Among the most precious passages is her commentary on the Our Father, as a model for prayer. St Teresa’s most famous mystical work is El Castillo interior [The Interior Castle]. She wrote it in 1577 when she was in her prime. It is a reinterpretation of her own spiritual journey and, at the same time, a codification of the possible development of Christian life towards its fullness, holiness, under the action of the Holy Spirit. Teresa refers to the structure of a castle with seven rooms as an image of human interiority. She simultaneously introduces the symbol of the silkworm reborn as a butterfly, in order to express the passage from the natural to the supernatural. The Saint draws inspiration from Sacred Scripture, particularly the Song of Songs, for the final symbol of the “Bride and Bridegroom” which enables her to describe, in the seventh room, the four crowning aspects of Christian life: the Trinitarian, the Christological, the anthropological and the ecclesial.
Prayer is life and develops gradually, in pace with the growth of Christian life: it begins with vocal prayer, passes through interiorization by means of meditation and recollection, until it attains the union of love with Christ and with the Holy Trinity. Obviously, in the development of prayer climbing to the highest steps does not mean abandoning the previous type of prayer. Rather, it is a gradual deepening of the relationship with God that envelops the whole of life.
Another subject dear to the Saint is the centrality of Christ’s humanity. For Teresa, in fact, Christian life is the personal relationship with Jesus that culminates in union with him through grace, love and imitation. Hence the importance she attaches to meditation on the Passion and on the Eucharist as the presence of Christ in the Church for the life of every believer, and as the heart of the Liturgy. St Teresa lives out unconditional love for the Church: she shows a lively “sensus Ecclesiae”, in the face of the episodes of division and conflict in the Church of her time.
A final essential aspect of Teresian doctrine which I would like to emphasize is perfection, as the aspiration of the whole of Christian life and as its ultimate goal. The Saint has a very clear idea of the “fullness” of Christ, relived by the Christian. At the end of the route through The Interior Castle, in the last “room”, Teresa describes this fullness, achieved in the indwelling of the Trinity, in union with Christ through the mystery of his humanity.
Dear brothers and sisters, St Teresa of Jesus is a true teacher of Christian life for the faithful of every time. In our society, which all too often lacks spiritual values, St Teresa teaches us to be unflagging witnesses of God, of his presence and of his action. She teaches us truly to feel this thirst for God that exists in the depths of our hearts, this desire to see God, to seek God, to be in conversation with him and to be his friends. This is the friendship we all need that we must seek anew, day after day. May the example of this Saint, profoundly contemplative and effectively active, spur us too every day to dedicate the right time to prayer, to this openness to God, to this journey, in order to seek God, to see him, to discover his friendship and so to find true life; indeed many of us should truly say: “I am not alive, I am not truly alive because I do not live the essence of my life”. Therefore, time devoted to prayer is not time wasted, it is time in which the path of life unfolds, the path unfolds to learning from God an ardent love for him, for his Church, and practical charity for our brothers and sisters.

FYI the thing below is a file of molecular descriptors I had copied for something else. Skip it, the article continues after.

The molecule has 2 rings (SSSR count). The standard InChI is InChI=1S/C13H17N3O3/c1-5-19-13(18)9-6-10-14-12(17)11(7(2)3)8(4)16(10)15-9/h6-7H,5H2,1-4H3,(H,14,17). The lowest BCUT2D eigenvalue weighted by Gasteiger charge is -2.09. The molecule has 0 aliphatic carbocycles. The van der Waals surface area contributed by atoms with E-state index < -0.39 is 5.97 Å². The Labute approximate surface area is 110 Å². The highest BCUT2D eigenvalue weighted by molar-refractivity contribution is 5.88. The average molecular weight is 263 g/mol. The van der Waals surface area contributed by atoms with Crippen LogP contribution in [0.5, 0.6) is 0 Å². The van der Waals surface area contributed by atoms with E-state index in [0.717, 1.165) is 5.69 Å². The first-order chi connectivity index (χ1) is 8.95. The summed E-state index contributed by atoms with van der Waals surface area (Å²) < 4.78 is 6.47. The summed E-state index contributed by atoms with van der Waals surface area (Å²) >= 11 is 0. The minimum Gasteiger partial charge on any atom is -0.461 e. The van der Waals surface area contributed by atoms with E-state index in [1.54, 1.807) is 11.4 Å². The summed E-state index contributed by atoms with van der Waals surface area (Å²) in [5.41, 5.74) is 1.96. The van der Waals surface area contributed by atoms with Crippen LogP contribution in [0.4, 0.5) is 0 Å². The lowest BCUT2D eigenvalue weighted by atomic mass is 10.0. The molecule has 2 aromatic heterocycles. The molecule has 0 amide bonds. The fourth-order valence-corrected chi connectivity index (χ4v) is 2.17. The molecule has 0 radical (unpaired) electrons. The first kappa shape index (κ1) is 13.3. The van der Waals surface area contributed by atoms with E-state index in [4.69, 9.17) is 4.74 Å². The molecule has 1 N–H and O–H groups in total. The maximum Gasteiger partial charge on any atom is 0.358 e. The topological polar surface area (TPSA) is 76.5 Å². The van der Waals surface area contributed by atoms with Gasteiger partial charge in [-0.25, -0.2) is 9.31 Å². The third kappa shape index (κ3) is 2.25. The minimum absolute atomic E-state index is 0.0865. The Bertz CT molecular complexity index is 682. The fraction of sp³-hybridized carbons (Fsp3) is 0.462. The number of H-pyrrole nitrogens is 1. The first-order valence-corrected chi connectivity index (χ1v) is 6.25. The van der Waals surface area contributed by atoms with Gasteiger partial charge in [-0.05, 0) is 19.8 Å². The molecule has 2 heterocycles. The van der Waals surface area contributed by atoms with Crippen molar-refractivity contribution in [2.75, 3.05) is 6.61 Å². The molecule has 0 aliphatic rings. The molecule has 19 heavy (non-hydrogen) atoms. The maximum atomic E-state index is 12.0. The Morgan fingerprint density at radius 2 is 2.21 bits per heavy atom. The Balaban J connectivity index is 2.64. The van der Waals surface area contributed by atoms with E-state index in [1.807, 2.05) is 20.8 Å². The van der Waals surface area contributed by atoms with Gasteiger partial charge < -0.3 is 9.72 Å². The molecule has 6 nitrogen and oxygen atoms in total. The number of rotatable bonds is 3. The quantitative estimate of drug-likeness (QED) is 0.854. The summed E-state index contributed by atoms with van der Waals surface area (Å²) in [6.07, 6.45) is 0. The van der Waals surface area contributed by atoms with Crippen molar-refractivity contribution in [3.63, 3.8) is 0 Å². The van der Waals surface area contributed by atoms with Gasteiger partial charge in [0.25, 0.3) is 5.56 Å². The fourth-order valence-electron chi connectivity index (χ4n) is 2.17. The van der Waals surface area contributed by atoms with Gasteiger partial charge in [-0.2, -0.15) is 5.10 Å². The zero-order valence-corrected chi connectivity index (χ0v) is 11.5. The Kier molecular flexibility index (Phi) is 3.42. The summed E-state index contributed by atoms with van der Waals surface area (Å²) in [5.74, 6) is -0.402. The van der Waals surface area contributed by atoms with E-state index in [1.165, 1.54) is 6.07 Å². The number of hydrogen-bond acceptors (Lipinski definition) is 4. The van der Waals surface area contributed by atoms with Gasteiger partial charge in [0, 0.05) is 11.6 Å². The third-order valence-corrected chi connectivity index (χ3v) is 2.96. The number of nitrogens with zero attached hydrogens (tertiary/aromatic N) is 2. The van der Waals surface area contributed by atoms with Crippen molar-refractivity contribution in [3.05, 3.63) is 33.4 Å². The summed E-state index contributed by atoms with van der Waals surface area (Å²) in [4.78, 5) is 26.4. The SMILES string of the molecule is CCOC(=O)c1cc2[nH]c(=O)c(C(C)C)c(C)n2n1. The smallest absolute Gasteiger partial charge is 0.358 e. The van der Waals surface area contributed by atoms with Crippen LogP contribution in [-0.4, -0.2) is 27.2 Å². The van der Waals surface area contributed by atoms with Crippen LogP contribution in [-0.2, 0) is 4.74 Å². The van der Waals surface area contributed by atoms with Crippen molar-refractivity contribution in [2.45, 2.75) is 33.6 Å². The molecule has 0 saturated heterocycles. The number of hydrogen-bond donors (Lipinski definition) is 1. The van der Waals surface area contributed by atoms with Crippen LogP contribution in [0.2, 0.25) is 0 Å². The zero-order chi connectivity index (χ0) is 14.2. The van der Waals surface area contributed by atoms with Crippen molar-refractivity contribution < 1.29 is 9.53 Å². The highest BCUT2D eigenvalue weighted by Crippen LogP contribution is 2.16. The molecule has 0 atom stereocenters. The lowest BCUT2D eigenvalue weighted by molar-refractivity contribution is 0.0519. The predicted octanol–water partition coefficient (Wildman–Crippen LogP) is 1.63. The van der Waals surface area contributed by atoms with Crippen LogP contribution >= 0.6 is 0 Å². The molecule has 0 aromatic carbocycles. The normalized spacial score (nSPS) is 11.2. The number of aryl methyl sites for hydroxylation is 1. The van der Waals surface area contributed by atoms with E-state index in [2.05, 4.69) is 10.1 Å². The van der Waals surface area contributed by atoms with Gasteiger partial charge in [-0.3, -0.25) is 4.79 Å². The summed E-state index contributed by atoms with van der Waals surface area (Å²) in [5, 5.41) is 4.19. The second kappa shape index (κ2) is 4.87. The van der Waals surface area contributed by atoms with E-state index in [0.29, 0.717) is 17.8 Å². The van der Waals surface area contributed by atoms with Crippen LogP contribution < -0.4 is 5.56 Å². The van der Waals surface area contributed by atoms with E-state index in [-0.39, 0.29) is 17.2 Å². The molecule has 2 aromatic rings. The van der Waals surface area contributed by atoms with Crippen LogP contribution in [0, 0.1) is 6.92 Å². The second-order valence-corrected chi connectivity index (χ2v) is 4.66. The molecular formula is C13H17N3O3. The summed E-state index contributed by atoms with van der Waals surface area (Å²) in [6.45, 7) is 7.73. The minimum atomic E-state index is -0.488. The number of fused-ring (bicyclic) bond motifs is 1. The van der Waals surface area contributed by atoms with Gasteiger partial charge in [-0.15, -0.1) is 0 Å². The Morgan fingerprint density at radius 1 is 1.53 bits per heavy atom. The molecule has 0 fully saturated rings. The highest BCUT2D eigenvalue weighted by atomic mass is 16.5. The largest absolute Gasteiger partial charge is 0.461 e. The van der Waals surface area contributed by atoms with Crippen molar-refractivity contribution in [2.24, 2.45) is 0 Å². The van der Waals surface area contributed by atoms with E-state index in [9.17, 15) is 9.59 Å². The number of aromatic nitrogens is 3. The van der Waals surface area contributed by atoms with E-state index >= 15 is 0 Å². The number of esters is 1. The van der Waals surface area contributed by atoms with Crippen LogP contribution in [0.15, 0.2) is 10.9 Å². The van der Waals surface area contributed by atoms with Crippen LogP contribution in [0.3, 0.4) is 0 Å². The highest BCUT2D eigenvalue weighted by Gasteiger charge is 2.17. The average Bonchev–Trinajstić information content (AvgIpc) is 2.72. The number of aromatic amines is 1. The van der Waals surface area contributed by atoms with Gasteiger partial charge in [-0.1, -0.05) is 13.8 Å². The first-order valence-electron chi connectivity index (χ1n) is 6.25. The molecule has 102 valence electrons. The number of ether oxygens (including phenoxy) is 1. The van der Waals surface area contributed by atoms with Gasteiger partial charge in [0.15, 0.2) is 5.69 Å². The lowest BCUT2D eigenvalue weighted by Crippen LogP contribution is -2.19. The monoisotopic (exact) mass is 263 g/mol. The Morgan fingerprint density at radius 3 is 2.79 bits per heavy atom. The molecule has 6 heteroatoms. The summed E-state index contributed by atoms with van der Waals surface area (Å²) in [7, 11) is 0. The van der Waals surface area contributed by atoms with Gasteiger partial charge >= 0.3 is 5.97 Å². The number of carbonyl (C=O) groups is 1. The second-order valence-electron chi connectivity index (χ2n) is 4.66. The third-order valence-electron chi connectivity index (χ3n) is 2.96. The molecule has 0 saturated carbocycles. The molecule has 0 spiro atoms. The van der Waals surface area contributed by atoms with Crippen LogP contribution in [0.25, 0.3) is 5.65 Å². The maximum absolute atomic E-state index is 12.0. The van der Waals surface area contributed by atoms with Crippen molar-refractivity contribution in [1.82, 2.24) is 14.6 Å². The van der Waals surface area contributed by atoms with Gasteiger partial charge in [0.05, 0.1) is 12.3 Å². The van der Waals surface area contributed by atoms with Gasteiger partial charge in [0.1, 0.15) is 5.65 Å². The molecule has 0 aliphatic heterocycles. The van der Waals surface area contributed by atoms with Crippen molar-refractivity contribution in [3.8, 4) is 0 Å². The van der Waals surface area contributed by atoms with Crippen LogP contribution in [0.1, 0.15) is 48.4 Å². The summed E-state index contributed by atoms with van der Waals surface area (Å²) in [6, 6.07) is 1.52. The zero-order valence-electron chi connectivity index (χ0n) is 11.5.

Catechism of the Catholic Church
PART TWO: THE CELEBRATION OF THE CHRISTIAN MYSTERY
SECTION TWO-THE SEVEN SACRAMENTS OF THE CHURCH
CHAPTER TWO-THE SACRAMENTS OF HEALING
Article 4-THE SACRAMENT OF PENANCE AND RECONCILIATION
I. What is This Sacrament Called?
1423 It is called the sacrament of
conversion because it makes sacramentally present Jesus' call to conversion,
the first step in returning to the Father5 from whom one has strayed by sin.
It is called the sacrament of Penance, since it consecrates the Christian sinner's personal and ecclesial steps of conversion, penance, and satisfaction.
1424 It is called the sacrament of
confession, since the disclosure or confession of sins to a priest is an
essential element of this sacrament. In a profound sense it is also a
"confession" - acknowledgment and praise - of the holiness of God and
of his mercy toward sinful man.
It is called the sacrament of forgiveness, since by the priest's sacramental absolution God grants the penitent "pardon and peace."
It is called the sacrament of Reconciliation, because it imparts to the sinner the love of God who reconciles: "Be reconciled to God."7 He who lives by God's merciful love is ready to respond to the Lord's call: "Go; first be reconciled to your brother."
· Today in honor of the Holy Trinity do the Divine Office giving your day to God. To honor God REST: no shopping after 6 pm Saturday till Monday. Don’t forget the internet.
Porters of St. Joseph by joining them in fasting: Today's Fast: Families of St. Joseph’s PortersUnite in the work of the
· Litany of the Most Precious Blood of Jesus
Goffine’s Devout Instructions, 1896.